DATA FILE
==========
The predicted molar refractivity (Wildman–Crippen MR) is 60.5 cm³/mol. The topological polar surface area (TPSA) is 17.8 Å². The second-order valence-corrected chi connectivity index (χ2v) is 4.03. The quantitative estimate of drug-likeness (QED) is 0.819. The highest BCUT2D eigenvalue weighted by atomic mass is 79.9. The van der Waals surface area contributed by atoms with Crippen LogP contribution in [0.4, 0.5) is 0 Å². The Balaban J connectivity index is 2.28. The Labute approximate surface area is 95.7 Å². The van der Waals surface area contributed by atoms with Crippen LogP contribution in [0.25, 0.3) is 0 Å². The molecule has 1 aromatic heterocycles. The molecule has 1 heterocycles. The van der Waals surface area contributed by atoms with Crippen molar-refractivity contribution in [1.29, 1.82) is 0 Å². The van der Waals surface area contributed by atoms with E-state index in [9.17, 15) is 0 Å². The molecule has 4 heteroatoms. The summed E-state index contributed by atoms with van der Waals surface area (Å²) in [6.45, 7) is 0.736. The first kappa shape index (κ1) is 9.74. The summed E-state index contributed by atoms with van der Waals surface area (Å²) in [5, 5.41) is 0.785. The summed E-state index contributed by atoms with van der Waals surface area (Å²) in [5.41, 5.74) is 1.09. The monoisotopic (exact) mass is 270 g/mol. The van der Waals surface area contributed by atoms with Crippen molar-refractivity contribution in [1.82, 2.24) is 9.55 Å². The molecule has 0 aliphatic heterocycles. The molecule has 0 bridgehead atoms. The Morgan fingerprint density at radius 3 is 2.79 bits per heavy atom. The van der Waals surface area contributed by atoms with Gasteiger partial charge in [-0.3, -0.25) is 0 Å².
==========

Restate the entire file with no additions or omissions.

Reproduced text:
The predicted molar refractivity (Wildman–Crippen MR) is 60.5 cm³/mol. The topological polar surface area (TPSA) is 17.8 Å². The second-order valence-corrected chi connectivity index (χ2v) is 4.03. The quantitative estimate of drug-likeness (QED) is 0.819. The highest BCUT2D eigenvalue weighted by atomic mass is 79.9. The van der Waals surface area contributed by atoms with Crippen LogP contribution in [0.4, 0.5) is 0 Å². The Balaban J connectivity index is 2.28. The Labute approximate surface area is 95.7 Å². The van der Waals surface area contributed by atoms with Crippen LogP contribution in [0.25, 0.3) is 0 Å². The molecule has 1 aromatic heterocycles. The molecule has 1 heterocycles. The van der Waals surface area contributed by atoms with Crippen molar-refractivity contribution in [1.29, 1.82) is 0 Å². The van der Waals surface area contributed by atoms with E-state index in [9.17, 15) is 0 Å². The molecule has 4 heteroatoms. The summed E-state index contributed by atoms with van der Waals surface area (Å²) in [6.45, 7) is 0.736. The first kappa shape index (κ1) is 9.74. The summed E-state index contributed by atoms with van der Waals surface area (Å²) in [5, 5.41) is 0.785. The summed E-state index contributed by atoms with van der Waals surface area (Å²) in [5.41, 5.74) is 1.09. The monoisotopic (exact) mass is 270 g/mol. The van der Waals surface area contributed by atoms with Crippen molar-refractivity contribution in [1.82, 2.24) is 9.55 Å². The molecule has 0 aliphatic heterocycles. The molecule has 0 bridgehead atoms. The Morgan fingerprint density at radius 3 is 2.79 bits per heavy atom. The van der Waals surface area contributed by atoms with Gasteiger partial charge in [-0.3, -0.25) is 0 Å².